Commons Logging
  1. Commons Logging
  2. LOGGING-132

Jdk14Logger wrapper does not respect logger name

    Details

    • Type: Bug Bug
    • Status: Closed
    • Priority: Minor Minor
    • Resolution: Fixed
    • Affects Version/s: Nightly Builds, 1.0, 1.0.1, 1.0.2, 1.0.3, 1.0.4, 1.1.0, 1.1.1, 1.1.2
    • Fix Version/s: 1.1.2
    • Labels:
      None

      Description

      The JDK14 wrapper implementation logs using the callers class name instead of the configured logger name. This prevents the ability to use named loggers for applications and subsystems. Also, the log message name does not match the JDK logger name so user don't know what name to use to configure the logger. It is also problematic for obfuscated code and private parts of an application or library.

      Example:
      I have a class named com.myco.product.subsysa.ClassX.InnerClassY and I create logger LogFactory.getLog("SubSystemA").

      With the other log wrappers, if I log a message I always get something like:

      Oct 21, 2009 5:03:26 PM
      [INFO] SubSystemA start - My log message

      With the JDK log wrapper, I get something like:

      Oct 21, 2009 5:03:26 PM com.myco.product.subsysa.ClassX$InnerClassY start
      INFO: My log message

      Or worse yet with obfuscated code and the JDK log wrapper, I get something like:

      Oct 21, 2009 5:03:26 PM com.myco.product.subsysa.ClassX$_oOOO.o00000000000000000000000000000
      0000000000000000000000000000000000000000000000000000000000000000000000000000000000000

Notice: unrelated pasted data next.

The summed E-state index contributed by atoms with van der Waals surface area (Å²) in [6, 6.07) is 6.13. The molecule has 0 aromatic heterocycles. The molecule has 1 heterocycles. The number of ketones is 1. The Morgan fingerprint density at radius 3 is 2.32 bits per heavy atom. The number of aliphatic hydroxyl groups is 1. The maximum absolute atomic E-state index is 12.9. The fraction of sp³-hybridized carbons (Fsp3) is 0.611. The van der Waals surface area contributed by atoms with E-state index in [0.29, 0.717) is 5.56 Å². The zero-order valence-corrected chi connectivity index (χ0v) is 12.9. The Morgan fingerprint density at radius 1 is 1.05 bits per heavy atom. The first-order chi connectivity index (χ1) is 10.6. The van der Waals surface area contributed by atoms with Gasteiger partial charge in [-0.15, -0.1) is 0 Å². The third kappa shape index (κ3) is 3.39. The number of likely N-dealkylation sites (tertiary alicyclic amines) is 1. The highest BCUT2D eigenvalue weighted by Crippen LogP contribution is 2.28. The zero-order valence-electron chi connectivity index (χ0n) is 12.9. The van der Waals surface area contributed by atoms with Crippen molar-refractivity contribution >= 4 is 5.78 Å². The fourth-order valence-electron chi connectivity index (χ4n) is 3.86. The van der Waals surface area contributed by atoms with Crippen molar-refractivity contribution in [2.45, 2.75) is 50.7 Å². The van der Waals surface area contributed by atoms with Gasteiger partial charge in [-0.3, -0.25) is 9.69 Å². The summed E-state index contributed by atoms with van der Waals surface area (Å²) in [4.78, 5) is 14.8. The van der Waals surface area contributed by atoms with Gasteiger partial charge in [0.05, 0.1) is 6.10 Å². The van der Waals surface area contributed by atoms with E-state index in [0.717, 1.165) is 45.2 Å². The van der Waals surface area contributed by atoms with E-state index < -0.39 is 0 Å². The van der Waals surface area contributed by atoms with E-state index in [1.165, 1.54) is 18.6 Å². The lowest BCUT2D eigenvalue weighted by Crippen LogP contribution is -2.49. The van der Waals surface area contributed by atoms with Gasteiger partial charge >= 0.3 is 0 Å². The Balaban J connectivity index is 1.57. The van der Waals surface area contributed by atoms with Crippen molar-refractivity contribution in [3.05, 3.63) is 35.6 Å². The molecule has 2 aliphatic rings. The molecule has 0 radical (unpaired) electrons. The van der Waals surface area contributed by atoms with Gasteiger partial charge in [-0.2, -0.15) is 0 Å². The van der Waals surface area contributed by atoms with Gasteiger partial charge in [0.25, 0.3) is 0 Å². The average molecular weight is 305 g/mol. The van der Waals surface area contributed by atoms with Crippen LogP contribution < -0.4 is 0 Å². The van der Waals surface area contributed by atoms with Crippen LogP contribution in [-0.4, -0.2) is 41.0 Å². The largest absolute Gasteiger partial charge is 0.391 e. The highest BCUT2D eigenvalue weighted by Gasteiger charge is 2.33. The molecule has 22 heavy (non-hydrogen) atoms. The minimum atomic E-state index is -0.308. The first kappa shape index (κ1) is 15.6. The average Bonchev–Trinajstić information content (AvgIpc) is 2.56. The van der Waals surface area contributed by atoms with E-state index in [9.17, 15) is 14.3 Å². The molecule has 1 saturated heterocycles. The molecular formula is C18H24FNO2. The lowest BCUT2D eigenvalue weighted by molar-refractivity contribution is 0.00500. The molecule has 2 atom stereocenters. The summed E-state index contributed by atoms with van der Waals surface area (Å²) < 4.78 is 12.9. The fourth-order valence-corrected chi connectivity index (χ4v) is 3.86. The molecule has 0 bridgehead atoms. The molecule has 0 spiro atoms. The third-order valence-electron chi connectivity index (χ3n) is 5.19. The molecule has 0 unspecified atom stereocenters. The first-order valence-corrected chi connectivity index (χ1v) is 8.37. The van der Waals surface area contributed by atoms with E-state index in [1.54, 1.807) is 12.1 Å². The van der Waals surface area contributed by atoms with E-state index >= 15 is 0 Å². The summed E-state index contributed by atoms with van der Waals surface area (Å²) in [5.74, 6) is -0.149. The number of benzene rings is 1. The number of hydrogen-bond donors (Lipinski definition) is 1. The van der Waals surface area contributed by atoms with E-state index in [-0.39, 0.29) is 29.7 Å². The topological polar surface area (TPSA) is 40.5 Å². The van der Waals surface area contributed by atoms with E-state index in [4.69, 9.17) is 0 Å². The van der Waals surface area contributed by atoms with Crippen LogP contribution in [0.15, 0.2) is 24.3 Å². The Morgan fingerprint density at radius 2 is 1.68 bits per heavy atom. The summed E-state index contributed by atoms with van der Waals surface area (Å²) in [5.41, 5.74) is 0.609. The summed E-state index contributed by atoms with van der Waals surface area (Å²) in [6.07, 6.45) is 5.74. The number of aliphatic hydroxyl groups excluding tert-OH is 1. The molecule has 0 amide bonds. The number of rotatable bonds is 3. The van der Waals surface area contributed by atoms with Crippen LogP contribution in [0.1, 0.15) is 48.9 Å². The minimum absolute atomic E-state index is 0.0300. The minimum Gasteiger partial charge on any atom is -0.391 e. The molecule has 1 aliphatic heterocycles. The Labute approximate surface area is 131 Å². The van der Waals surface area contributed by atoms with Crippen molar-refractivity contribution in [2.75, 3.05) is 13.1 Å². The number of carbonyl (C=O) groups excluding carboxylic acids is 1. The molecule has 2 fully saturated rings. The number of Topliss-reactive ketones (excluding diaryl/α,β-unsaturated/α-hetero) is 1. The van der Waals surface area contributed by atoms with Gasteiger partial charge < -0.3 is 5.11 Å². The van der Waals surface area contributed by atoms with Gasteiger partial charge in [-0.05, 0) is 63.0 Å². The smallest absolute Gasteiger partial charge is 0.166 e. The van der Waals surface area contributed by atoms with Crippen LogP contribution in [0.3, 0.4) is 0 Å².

0000000000000000000000000000000000000000000000000000000000000000000000000000000000000
      00000000000000000000000000000000000000000000000000000000
      INFO: My log message

      The fix:

      In the calls to logger.logp(...), replace cname with this.name. Loggers created with the class name will still get the class name.

          private void log( Level level, String msg, Throwable ex ) {
      
              Logger logger = getLogger();
              if (logger.isLoggable(level)) {
                  // Hack (?) to get the stack trace.
                  Throwable dummyException=new Throwable();
                  StackTraceElement locations[]=dummyException.getStackTrace();
                  // Caller will be the third element
                  String cname="unknown";
                  String method="unknown";
                  if( locations!=null && locations.length >2 ) {
                      StackTraceElement caller=locations[2];
                      cname=caller.getClassName();
                      method=caller.getMethodName();
                  }
                  if( ex==null ) {
                      logger.logp( level, cname, method, msg );
                  } else {
                      logger.logp( level, cname, method, msg, ex );
                  }
              }
      
          }
      

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          People

          • Assignee:
            Unassigned
            Reporter:
            Nathan Niesen
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            Dates

            • Created:
              Updated:
              Resolved:

              Development